Targets play a crucial role in understanding and improving the performance of your call centre. However, with managers having to balance the interests of their business, their agents and their customers, choosing the right targets can be a real challenge.
To help you choose the right targets for your call centre, we’re looking at some of the common problems that come with target-setting – and identifying four ways you can improve your call centre’s targets.
1) Set Targets on a Queue by Queue Basis
When setting call centre targets, it’s common to work on the assumption that all callers will behave in the same basic way. In practice, the behaviour of callers will vary from queue to queue; and the caller’s reason for contacting your call centre will affect their expectations of service, and their tolerance of waiting times. To avoid wasting money on over-provision of service, and losing revenue from under-provision, targets need to be set on a queue-by-queue basis.
A customer entering a sales queue is likely to expect prompt service, and failing to deliver that service could cost the company a sale. In instances like this (where your queue is profit-focused), it’s vital to set targets that encourage agents to meet the caller’s high expectations.
Cost-focused queues have a different goal. In order to minimise the cost of service, it’s important to recognise that service levels can sometimes be reduced, without a noticeably negative impact on the customer experience. For example, it would be irresponsible for a government call centre to spend taxpayer’s money on answering all calls within 5 seconds – especially when the centre’s callers are unlikely to expect such high service levels.
2) Beware of Contradictory Targets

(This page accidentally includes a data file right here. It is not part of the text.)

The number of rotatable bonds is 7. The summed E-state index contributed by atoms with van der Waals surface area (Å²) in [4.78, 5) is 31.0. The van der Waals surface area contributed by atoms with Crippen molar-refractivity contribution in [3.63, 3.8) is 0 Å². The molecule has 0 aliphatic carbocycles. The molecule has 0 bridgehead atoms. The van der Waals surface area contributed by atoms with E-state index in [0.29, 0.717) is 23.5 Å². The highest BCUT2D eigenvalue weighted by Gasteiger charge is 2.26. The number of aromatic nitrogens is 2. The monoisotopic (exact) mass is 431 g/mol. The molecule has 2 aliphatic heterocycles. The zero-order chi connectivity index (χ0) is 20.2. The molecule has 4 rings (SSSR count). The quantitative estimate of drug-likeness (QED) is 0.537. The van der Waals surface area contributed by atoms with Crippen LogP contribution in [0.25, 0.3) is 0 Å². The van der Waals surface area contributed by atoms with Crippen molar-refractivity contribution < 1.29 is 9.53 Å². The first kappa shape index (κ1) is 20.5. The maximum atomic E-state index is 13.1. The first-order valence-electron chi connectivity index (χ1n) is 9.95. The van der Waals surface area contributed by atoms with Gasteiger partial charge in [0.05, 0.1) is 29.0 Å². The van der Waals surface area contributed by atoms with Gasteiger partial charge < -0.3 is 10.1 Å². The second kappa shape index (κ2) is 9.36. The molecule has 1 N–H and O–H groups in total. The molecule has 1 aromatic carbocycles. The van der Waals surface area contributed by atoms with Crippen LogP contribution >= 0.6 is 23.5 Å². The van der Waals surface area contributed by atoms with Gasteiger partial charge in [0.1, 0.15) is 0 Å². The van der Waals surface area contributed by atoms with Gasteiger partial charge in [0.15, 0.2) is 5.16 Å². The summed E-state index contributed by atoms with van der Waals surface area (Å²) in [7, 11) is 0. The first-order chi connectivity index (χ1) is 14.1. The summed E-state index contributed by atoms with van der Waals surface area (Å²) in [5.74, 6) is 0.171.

On paper, the combination of 80% occupancy and a 90/10 service level (SL) target sounds like a recipe for a high-flying call centre. In reality though, a call centre won’t be able to hit both of these targets at the same time.
In order to achieve a 90/10 SL target, it’s necessary to have agents sitting idle, ready to immediately answer the next call that comes in. Unfortunately, having those agents available to meet your SL target will inadvertently reduce your occupancy. The higher your service level target, the more agents are required to be idle – making it next-to impossible to hit both SL and occupancy targets simultaneously.
Some targets share this inverse relationship, with improvements in one area of service negatively impacting another. Unfortunately, members of the C-suite may not be aware of the contradictory nature of certain targets. In this instance, missing performance targets isn’t the fault of the agents or the floor manager – it’s an issue with the targets themselves. In order to avoid this happening, it’s important to identify when contradictory targets have been set.
3) Don’t Blindly Adopt Peer Targets
Comparing your own targets to those from another call centre can be a useful exercise, allowing you to gauge the performance of your peers, and identify areas where your own centre differs. If your own targets are radically different, it’s worth investigating why – whether you’re outperforming all of your peers, or doing something in a less than optimal way.
Crucially though, discussing peer targets should be no replacement for setting your own targets. Even if the majority of your peers operate with similar targets, there’s no guarantee that those targets will be optimal for your own call centre. Whilst blindly adopting popular targets may seem like a time-saving move, if they don’t serve the interests of your business, your staff and your customers, they could end up costing you a lot of money.
4) Beware of Unintended Consequences
For a long time, most call centres set Average Handling Time (AHT) targets. If an agent saw their average handling time start to wander away from the target, it was assumed they’d try to offer more efficient customer service for the rest of the day’s calls. Instead, it was far easier to answer a handful of calls, and then immediately hang-up – registering a handling time of 0 seconds, and lowering their day’s average.
The target’s aim was to improve call handling efficiency, but agents found a way to achieve it without actually improving their call handling. They hit their target, but the call centre’s performance didn’t actually improve. To avoid this happening, you need to do more than simply determine if targets are being hit – and it’s vital to look at how the targets are being hit.
Hitting targets isn’t a goal in itself. Targets are designed to reinforce (or discourage!) certain behaviours, in order to improve performance. As a result, there’s no point pursuing dozens of complex targets – and it’s far better to choose a handful of well-defined, tightly-monitored targets.
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